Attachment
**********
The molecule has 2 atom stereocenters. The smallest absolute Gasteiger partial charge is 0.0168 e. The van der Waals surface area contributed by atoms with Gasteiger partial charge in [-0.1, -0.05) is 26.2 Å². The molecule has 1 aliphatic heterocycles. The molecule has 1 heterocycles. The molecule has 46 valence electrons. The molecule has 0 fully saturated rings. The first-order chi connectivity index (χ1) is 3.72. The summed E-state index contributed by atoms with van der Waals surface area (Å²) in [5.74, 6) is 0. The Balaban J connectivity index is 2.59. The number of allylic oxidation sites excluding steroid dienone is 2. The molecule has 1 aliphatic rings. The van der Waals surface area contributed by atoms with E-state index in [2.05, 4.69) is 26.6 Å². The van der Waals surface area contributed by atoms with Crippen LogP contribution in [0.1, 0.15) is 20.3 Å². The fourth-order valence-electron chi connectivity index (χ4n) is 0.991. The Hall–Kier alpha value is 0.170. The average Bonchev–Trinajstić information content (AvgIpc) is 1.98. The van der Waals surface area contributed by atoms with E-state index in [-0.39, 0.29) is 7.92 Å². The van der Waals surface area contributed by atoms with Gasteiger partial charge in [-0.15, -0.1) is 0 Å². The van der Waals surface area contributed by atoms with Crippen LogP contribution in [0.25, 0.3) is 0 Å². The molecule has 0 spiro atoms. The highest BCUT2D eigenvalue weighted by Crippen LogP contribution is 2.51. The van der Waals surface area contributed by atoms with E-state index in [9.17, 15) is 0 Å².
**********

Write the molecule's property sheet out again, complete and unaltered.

The molecule has 2 atom stereocenters. The smallest absolute Gasteiger partial charge is 0.0168 e. The van der Waals surface area contributed by atoms with Gasteiger partial charge in [-0.1, -0.05) is 26.2 Å². The molecule has 1 aliphatic heterocycles. The molecule has 1 heterocycles. The molecule has 46 valence electrons. The molecule has 0 fully saturated rings. The first-order chi connectivity index (χ1) is 3.72. The summed E-state index contributed by atoms with van der Waals surface area (Å²) in [5.74, 6) is 0. The Balaban J connectivity index is 2.59. The number of allylic oxidation sites excluding steroid dienone is 2. The molecule has 1 aliphatic rings. The van der Waals surface area contributed by atoms with E-state index in [2.05, 4.69) is 26.6 Å². The van der Waals surface area contributed by atoms with Crippen LogP contribution in [0.1, 0.15) is 20.3 Å². The fourth-order valence-electron chi connectivity index (χ4n) is 0.991. The Hall–Kier alpha value is 0.170. The average Bonchev–Trinajstić information content (AvgIpc) is 1.98. The van der Waals surface area contributed by atoms with E-state index in [-0.39, 0.29) is 7.92 Å². The van der Waals surface area contributed by atoms with Gasteiger partial charge in [-0.15, -0.1) is 0 Å². The van der Waals surface area contributed by atoms with Crippen LogP contribution in [0.25, 0.3) is 0 Å². The molecule has 0 spiro atoms. The highest BCUT2D eigenvalue weighted by Crippen LogP contribution is 2.51. The van der Waals surface area contributed by atoms with E-state index in [9.17, 15) is 0 Å².